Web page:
Shiatsu massage is a form of therapeutic bodywork from Japan. It uses kneading, pressing, soothing, tapping, and stretching techniques through light, comfortable clothing. A Shiatsu therapist is trained to recognise patterns of disharmony in the body before physical signs appear. A therapist will assess the Qi (the vital energy in one’s body) and stimulate and harmonise the body’s meridians. It can be a great form of massage for anyone experiencing regular colds and flus or headaches, digestive difficulties or body aches and pains.

Aromatherapy Massage

Aromatherapy massage uses essential oils that improve both mental and physical wellbeing. The skin absorbs the essential oils, keeping skin supple and providing mental stimulation with different aromas. Aromatherapy massage stimulates positive emotions and relaxation, and scientists believe that by stimulating receptors in the nose it can cause powerful mood changes.

Lymphatic Drainage Massage

Lymphatic Drainage Massage relieves swelling that happens when medical treatment or illness blocks a person’s lymphatic system (the network of vessels through which fluid drains from the tissues into the blood). It involves gently manipulating specific areas of the body to move fluid (known as lymph) from tissues to lymph nodes, aiding conditions such as Rheumatoid arthritis, fibromyalgia and lipedema.

Hot Stone Massage

A hot stone massage is an indulgent treatment that can help to promote better sleep. During a massage, heated stones are placed onto the body, along both sides of the spine, palms, legs, abdomen and feet. This warms up the musculature, making it easier for a therapist to apply the therapeutic benefits of manipulation. Hot stone massage is connected to ancient Mayan practices and the stones themselves are volcanic basalt often sourced from beaches in Mexico or Chile. It’s a popular treatment in spas and wellness centres.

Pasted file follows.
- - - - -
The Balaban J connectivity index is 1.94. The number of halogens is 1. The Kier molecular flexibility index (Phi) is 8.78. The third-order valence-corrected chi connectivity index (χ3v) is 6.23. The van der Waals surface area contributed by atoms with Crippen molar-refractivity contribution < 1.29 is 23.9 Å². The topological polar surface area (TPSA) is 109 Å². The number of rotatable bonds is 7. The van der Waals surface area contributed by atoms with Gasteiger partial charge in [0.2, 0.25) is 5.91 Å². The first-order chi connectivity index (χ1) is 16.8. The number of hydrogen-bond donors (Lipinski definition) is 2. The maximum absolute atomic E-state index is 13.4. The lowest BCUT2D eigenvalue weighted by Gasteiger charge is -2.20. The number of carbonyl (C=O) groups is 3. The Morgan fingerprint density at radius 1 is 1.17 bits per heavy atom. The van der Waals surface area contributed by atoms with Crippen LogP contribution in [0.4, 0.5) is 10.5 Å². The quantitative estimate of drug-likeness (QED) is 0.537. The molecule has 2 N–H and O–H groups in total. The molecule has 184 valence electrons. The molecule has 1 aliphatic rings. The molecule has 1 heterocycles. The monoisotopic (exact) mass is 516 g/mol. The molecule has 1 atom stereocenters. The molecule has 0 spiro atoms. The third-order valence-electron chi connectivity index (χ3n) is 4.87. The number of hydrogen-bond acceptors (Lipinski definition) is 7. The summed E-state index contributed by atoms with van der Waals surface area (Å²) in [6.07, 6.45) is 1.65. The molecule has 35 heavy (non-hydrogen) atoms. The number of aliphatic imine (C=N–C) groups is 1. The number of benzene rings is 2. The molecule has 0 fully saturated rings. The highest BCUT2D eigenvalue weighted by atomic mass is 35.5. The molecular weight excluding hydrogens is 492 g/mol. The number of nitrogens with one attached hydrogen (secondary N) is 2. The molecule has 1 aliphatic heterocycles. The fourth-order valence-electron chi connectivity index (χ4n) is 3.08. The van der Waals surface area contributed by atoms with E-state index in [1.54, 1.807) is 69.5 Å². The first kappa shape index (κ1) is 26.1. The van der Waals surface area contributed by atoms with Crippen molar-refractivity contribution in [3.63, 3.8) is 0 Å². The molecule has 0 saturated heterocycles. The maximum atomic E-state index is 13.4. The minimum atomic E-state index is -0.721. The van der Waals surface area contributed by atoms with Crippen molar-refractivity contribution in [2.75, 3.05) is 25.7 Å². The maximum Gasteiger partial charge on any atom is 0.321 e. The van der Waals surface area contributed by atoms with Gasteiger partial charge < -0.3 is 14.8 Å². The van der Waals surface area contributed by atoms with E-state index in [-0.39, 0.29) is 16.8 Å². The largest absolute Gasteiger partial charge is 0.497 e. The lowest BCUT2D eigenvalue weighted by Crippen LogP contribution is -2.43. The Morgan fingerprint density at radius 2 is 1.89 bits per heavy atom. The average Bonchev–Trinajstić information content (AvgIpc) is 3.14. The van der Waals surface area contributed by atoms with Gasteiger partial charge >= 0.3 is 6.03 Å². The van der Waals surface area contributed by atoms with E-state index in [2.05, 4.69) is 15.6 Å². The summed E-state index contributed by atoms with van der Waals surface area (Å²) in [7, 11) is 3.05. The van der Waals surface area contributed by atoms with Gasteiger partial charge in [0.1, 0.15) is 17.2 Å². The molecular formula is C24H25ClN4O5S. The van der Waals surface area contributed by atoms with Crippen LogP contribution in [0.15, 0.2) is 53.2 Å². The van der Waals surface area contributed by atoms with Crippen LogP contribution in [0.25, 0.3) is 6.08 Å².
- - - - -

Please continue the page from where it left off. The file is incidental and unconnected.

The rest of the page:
Craniosacral Massage

Craniosacral is gaining popularity thanks to its profound therapeutic effects. It requires highly skilled training to listen to the body’s inherent health expressions so that natural adjustments can be brought about using the body’s own resources. The beauty of craniosacral massage therapy is in its simplicity. A practitioner will facilitate the body towards intrinsic reorganisations across the body’s tissues in the quest for greater health.

Understanding massage options

Massage is recognised as one of the best ways to relax, rejuvenate and heal the body but it’s not always easy to know which type of massage a person should choose. Aside from the above there are other types of massage such as prenatal, chair, Abhyanga, couples and trigger point, so as you can imagine there’s a lot to learn about!

All massage therapy tends to focus on the same basic type of manual manipulation of muscle tissue. There are many different ways to approach this task, however, and each technique creates specific results for the patient who receives them. It’s important that clients know what options are available to them, so whether you’re studying massage therapy or choosing your next treatment, do you research!

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Jacqui Coombe has been a prolific reader since childhood, and now channels her love of the written word into writing content on a range of topics from business, marketing and finance to travel and lifestyle.

Santa Monica, CA